Friday 23 August 2019

United won the battle, who will win the war?

Weird Wide World of Sport

Romelu Lukaku celebrates after scoring Manchester United’s opening goal against West Ham
Romelu Lukaku celebrates after scoring Manchester United’s opening goal against West Ham

Dave Devereux

So the Premier League is back. After nine months of watching mediocre, yet exciting, football we'll eventually find out which franchise spent their multi millions the most wisely.

The Beatles once proclaimed that 'money can't buy me love', although it surely helps, and wads of cash could be crucial when it comes to collecting silverware.

It's never wise to make too many sweeping judgements after the opening weekend of a Premier League season, but there are one or two things that we learned.

Liverpool, despite looking better on the ball under Jurgen Klopp, still haven't a clue how to defend set-pieces, and will find it nigh on impossible to challenge for honours with a rearguard that's as porous as a rusty colander.

Arsenal continue to blow as hot and cold as the Irish summer, although without the thrill of reaching the last 16 of the Champions League to look forward to they could be capable of making a more prolonged title challenge.

They might even make it to April this year before capitulating.

Speaking of buckling under pressure, their north London rivals Tottenham have got themselves into decent positions the past couple of seasons before falling away at the end like a distressed marathon runner.

Spurs certainly have a starting eleven to match anyone in the league and Harry Kane will continue to bang in the goals once he gets into his stride, but their reluctance to splash the cash will most likely mean they'll flatter to deceive yet again.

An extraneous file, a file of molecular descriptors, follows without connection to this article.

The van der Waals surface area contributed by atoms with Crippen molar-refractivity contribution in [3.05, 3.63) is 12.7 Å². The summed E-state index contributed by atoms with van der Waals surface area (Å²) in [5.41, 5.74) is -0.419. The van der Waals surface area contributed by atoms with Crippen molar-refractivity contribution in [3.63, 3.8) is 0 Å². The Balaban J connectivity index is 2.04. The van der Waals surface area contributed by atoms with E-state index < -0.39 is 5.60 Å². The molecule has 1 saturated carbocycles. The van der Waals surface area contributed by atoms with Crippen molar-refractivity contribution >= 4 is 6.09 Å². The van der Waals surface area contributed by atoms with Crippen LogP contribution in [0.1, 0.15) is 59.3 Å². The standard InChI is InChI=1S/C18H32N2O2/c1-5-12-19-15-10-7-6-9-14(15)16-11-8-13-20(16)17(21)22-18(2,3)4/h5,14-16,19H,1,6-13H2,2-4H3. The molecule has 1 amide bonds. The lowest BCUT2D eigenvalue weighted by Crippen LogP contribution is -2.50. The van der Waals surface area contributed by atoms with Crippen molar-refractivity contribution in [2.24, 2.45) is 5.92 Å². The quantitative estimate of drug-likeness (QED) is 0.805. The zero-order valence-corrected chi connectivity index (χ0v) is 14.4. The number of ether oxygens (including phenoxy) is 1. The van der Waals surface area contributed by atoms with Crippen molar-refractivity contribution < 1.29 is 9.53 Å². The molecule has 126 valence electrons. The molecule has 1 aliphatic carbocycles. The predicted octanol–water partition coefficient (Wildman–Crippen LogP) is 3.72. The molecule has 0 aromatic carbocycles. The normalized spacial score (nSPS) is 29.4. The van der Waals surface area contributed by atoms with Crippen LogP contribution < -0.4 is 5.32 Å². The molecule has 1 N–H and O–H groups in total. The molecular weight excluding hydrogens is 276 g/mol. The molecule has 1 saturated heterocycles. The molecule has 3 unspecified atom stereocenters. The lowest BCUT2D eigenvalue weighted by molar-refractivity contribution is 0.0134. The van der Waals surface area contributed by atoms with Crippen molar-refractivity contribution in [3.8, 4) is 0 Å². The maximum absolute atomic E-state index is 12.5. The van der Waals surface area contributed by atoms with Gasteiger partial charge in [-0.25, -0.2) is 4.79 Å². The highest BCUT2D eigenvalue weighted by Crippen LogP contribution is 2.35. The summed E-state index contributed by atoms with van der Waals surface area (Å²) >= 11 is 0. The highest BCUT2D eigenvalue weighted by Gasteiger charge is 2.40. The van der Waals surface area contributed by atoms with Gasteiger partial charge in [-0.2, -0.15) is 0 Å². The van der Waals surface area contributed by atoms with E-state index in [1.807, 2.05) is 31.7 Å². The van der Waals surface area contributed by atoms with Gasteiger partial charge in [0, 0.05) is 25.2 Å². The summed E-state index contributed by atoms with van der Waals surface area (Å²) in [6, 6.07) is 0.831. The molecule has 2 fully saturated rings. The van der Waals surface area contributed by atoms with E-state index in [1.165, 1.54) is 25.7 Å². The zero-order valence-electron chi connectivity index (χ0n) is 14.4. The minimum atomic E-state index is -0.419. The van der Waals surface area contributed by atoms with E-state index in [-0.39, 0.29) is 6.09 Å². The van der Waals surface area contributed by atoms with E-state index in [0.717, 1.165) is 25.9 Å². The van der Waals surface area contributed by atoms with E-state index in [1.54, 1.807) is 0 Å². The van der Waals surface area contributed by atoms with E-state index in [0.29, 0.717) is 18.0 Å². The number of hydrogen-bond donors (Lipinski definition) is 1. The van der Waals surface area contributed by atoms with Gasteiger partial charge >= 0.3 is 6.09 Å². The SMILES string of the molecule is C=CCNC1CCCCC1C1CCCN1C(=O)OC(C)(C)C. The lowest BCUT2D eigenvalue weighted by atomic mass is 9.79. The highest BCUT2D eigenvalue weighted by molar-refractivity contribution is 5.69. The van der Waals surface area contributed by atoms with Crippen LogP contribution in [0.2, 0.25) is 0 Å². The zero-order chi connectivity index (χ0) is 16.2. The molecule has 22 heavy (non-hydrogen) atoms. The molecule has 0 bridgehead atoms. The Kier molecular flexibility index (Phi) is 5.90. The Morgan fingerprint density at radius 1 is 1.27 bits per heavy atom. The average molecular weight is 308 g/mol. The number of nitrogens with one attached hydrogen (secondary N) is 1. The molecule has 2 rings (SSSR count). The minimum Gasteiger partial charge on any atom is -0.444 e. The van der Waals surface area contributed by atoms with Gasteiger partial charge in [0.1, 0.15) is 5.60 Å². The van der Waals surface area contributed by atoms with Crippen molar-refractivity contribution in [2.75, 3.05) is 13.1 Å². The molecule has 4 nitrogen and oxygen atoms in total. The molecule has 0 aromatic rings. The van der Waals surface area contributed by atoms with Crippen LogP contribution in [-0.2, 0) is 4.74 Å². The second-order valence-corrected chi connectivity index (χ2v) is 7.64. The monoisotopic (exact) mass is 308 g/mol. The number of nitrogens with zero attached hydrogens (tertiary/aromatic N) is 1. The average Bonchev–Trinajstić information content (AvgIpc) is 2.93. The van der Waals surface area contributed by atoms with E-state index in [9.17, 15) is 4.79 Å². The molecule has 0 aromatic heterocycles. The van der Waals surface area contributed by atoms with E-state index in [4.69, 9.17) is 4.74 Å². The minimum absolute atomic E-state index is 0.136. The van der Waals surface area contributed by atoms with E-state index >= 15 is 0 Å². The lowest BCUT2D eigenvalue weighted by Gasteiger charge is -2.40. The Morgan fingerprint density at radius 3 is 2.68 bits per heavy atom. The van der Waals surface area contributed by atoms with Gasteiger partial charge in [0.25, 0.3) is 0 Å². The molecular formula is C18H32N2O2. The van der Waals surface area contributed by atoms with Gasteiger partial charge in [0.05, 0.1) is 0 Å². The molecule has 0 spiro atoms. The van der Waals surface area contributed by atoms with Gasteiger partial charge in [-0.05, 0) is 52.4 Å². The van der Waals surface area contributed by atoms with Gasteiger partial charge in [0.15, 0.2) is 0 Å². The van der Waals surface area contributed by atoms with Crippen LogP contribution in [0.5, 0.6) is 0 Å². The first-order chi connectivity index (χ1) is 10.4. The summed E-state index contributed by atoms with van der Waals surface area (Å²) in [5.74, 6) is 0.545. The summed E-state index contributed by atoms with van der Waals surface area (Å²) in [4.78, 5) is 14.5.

Champions Chelsea showed worse discipline than the schoolyard bully in their season opener against Burnley, but rumours of their demise are greatly exaggerated. Manager Antonio Conte is a shrewd operator and despite losing a player or two they won't be too far away come the end of the season.

Manchester City started the campaign with the sort of poise and panache you'd expect from a team managed by Pep Guardiola, but after they fell back into the pack like an unsuccessful Tour de France breakaway last season it's hard to be over-confident about their ability to maintain their challenge this term.

Although they plundered a couple of cups their fans would have scoffed at a few seasons back, Manchester United seriously underachieved in the league and surely will show some modicum of improvement this time around.

The addition of Romelu Lukaku gives them a real focal point and cutting edge, so supporters may not be bored to within an inch of their lives by so many 0-0 stalemates at Old Trafford.

Nemanja Matic will also bring an extra degree of steel and skill to the midfield, which should help to coax the best out of a previously underwhelming Paul Pogba.

The Red Devils were probably the most impressive side on the opening weekend, but they were only playing West Ham, and some of the over-the-top reactions would have you believing the title was already there's for the taking.

That said, you can't blame United fans for getting a bit overexcited considering the turgid fare they've been served up in recent seasons.

Despite all the ridiculous transfer fees, lack of loyalty and play acting that Daniel Day Lewis would be proud of, the uncertainly surrounding which club will come out on top next May makes for an interesting season ahead.

Many would try to convince you that it's between the Manchester clubs, and the bookies have them as first and second favourites.

However, they were fancied to dominate this time last year as well. The reigns of Mourinho and, in particular, Guardiola began in a blaze of glory last term and we all know how that worked out.

Chelsea, on the other hand, stuttered through the opening weeks, but once they found their feet, Conte's men won the crown at a canter.

The likely destination of the title is very much up in the air, but there's one thing that can be predicted with a high degree of certainty: English clubs will again flop in the Champions League.

The Premier League can rightfully be dubbed the most exciting league in the world, with Friday night's season opener between Arsenal and Leicester City being a case in point.

However, it still remains a long way from being the best.

Wexford People